The Waiting Place…
…for people just waiting.
Waiting for a train to go
or a bus to come, or a plane to go
or the mail to come, or the rain to go
or the phone to ring, or the snow to snow
or waiting around for a Yes or No
or waiting for their hair to grow.
Everyone is just waiting.
Waiting for the fish to bite
or waiting for wind to fly a kite
or waiting around for Friday night
or waiting, perhaps, for their Uncle Jake
or a pot to boil, or a Better Break
or a string of pearls, or a pair of pants
or a wig with curls, or Another Chance.
Everyone is just waiting.
If I’m being honest, there are many times when I’ve been
skeptical curious about my “superChristian” brothers and sisters. I think most of you who’ve attended church know the people I’m talking about. They may give you the “I’m not judging you, but I’m judging you” look when you don’t put money in the offering one week. They may lecture you about drinking if you mention going to a party on Friday night. They seem so perfect that you start to wonder if they’re even human.
I’m a hypocrite for judging them.
On the outside, my life looks the way it should to fit the stereotype of a “nice Christian girl.” I go to church every Sunday. Some weeks I even get there early to greet people. I’ve consistently volunteered with local non-profits for the past 7 years. I’ve attended Bible studies and prayer groups. I’ve written blogs about faith. But, as much as I try to appear this way, I am certainly not always “nice” and many times my actions fail to reflect that I’m a follower of Christ.
I can go days or weeks without cracking open a Bible. I listen to rap music with lyrics that would make my mother cringe. I gossip. I feel ugly when I don’t have any make-up on. I laugh at other people’s expense. I try to handle things beyond my control. I hang out with people whose morals don’t match my own. I miss opportunities to share my testimony because I’m too intimidated. I’ve fooled other people, and sometimes even myself, into believing I’ve got it all together.
I wonder how many of us go through life hoping we can just “check the boxes” and get by without anyone figuring us out. We show up on Sunday morning. Wear our best clothes. Put money in the offering. Raise our hands during worship. Smile and say “hi” to everyone. Check, check, check, check, check. We should be covered until next Sunday now, right? Nevermind that we looked at our watch the entire time, silently judged the appearance of the person sitting to our left, and critiqued the choir on the drive home. Throughout this crazy routine we forget that, while everyone else might not recognize a mask, we can’t fool God.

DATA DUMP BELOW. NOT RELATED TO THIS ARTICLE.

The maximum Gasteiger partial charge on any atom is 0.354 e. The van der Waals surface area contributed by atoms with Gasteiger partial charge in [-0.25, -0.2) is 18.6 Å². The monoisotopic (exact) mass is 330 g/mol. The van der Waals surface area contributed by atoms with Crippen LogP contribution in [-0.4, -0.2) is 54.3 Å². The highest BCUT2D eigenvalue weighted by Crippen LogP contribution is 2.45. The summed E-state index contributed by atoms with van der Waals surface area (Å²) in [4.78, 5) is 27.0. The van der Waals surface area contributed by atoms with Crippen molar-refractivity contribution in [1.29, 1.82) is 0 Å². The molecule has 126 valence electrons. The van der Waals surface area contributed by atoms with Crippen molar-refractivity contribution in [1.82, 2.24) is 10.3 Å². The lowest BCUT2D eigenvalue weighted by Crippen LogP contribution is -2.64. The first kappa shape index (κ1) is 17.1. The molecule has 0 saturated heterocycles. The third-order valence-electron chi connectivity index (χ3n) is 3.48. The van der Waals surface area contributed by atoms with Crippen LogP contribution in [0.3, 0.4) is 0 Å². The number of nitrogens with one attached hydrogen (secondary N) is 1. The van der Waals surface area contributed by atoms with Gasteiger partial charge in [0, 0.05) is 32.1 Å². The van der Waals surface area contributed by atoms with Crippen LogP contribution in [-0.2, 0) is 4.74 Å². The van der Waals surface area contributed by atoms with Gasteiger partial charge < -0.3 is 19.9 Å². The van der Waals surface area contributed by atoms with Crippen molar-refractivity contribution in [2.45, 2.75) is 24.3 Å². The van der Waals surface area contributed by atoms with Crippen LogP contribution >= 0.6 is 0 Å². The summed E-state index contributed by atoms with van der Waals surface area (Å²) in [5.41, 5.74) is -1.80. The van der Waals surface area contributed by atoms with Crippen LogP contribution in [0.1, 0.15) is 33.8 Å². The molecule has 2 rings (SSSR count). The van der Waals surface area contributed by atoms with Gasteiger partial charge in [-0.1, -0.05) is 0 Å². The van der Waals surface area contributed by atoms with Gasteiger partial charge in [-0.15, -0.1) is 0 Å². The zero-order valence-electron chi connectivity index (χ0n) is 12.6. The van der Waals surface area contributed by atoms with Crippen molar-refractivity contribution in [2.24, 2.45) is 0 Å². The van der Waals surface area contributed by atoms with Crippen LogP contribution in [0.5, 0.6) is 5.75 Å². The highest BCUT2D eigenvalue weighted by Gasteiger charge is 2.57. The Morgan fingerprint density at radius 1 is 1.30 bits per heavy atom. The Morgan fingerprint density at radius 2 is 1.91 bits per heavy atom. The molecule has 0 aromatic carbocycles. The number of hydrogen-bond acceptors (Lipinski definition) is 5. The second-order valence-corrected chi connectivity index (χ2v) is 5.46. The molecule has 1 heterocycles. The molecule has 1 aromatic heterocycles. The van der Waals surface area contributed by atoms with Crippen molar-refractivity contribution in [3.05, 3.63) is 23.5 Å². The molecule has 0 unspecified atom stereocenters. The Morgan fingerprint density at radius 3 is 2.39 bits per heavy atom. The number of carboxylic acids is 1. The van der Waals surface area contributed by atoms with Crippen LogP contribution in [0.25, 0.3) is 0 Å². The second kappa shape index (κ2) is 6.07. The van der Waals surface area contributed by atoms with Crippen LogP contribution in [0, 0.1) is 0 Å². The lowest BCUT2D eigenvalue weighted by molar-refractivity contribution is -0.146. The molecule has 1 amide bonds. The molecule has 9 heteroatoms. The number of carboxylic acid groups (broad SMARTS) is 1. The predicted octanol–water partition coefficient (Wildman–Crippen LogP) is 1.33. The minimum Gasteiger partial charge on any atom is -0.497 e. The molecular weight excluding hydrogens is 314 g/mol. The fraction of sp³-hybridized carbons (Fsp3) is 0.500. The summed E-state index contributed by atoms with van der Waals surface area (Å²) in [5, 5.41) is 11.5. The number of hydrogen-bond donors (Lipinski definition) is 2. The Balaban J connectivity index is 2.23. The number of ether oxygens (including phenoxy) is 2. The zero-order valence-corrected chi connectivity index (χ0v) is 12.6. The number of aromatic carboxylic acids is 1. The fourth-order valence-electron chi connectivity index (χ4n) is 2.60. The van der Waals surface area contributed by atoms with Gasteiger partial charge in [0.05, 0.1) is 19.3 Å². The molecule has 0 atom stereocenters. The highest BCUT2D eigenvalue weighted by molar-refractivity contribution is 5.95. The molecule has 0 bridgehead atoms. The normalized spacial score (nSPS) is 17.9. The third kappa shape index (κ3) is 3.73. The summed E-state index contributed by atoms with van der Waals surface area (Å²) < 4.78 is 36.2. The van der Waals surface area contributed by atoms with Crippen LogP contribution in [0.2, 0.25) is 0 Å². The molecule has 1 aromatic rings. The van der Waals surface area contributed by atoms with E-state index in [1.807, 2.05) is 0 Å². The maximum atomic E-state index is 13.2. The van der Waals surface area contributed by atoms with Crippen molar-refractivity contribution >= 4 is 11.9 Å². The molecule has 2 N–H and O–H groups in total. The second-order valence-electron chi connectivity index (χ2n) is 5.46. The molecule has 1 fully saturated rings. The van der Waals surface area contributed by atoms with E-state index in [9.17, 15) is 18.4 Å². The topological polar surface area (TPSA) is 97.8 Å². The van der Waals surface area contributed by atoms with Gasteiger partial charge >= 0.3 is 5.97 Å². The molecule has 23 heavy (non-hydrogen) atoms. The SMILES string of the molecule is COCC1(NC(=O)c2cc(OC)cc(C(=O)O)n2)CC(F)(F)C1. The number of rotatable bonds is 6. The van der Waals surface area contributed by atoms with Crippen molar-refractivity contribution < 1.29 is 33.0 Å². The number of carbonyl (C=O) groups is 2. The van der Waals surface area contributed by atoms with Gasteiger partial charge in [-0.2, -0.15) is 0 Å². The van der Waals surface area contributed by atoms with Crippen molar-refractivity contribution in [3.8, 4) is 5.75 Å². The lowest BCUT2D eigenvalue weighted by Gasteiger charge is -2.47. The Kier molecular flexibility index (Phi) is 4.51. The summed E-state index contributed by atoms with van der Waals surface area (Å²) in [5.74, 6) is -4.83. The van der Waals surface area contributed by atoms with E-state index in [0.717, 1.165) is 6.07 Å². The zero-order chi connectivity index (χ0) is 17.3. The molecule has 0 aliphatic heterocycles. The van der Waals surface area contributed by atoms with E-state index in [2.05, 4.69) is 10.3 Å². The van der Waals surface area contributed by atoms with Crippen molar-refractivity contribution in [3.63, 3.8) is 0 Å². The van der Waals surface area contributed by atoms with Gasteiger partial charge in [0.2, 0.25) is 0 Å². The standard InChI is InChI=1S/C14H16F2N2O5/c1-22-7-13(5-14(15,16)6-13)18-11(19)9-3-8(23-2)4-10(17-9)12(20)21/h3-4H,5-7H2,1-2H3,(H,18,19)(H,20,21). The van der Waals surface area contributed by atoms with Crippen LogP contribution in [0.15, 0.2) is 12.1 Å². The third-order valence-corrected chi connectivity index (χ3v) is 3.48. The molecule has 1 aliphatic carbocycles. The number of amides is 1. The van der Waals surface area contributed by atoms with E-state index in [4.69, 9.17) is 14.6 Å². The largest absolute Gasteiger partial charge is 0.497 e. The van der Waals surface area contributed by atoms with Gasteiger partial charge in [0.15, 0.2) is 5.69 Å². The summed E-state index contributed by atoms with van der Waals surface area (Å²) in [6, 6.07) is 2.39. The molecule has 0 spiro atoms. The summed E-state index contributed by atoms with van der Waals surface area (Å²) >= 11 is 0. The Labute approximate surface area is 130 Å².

I’ve recently forced myself to re-evaluate my intentions and have discovered some truths that trump my imperfections. The real miracle of my life is this: despite my selfish heart, God still invites me to call Him father. And He knows me. He knows when I’m genuinely serving Him and when I’m just going through the motions. He knows when I’d rather watch America’s Next Top Model than read my Bible. He knows when I’m being loving and when I’m judging others. He knows when I’m sitting at church, wondering if forgiveness really applies to me or if it’s just for everyone else.
He knows all of this and He still loves me. He knows every flaw and yet I feel Him reach for me.
I’m finding that, when I hold myself accountable for daily devotions and actively practicing honesty, God begins to transform my heart. It has nothing to do with me and everything to do with His grace. I had wrongly lived under the impression that I need to “fix” myself before I can get close to God. The truth is that He’s calling us to an intimate relationship with Him now. I have genuine enthusiasm about sharing my faith because I know that I don’t have to be perfect to fit perfectly into God’s plan. Asking God to be the foundation in my life just means allowing Him to use my broken, sinful heart as instrument for love. I don’t have to wear a mask because I’m not living for myself anymore… I’m living for Him.
I wish you only the beautiful things in life. I hope you find happiness beyond anything you can imagine. I hope your days are filled with love, friendship, inspiration, joy and peace.
I wish you could see yourself through my eyes. You have absolutely no idea how lovely you are. No matter how much you disagree, I will never stop saying it.
I wish you strength to move forward. I’m sorry that he broke your heart and treated you carelessly. Your next boyfriend will be so happy that your last one didn’t realize how precious you are.
I wish you the courage to tell your parents that you’re gay. If they’re not accepting, you can bring your boyfriend to holidays at my house. I already love you like family.
I wish you had stayed. I understand why you had to leave, but still…. I wish you had stayed.
I wish you would meet the girl you’re meant to spend your life with. Maybe then you’d realize that I’m not her. It breaks my heart every time I have to turn you down.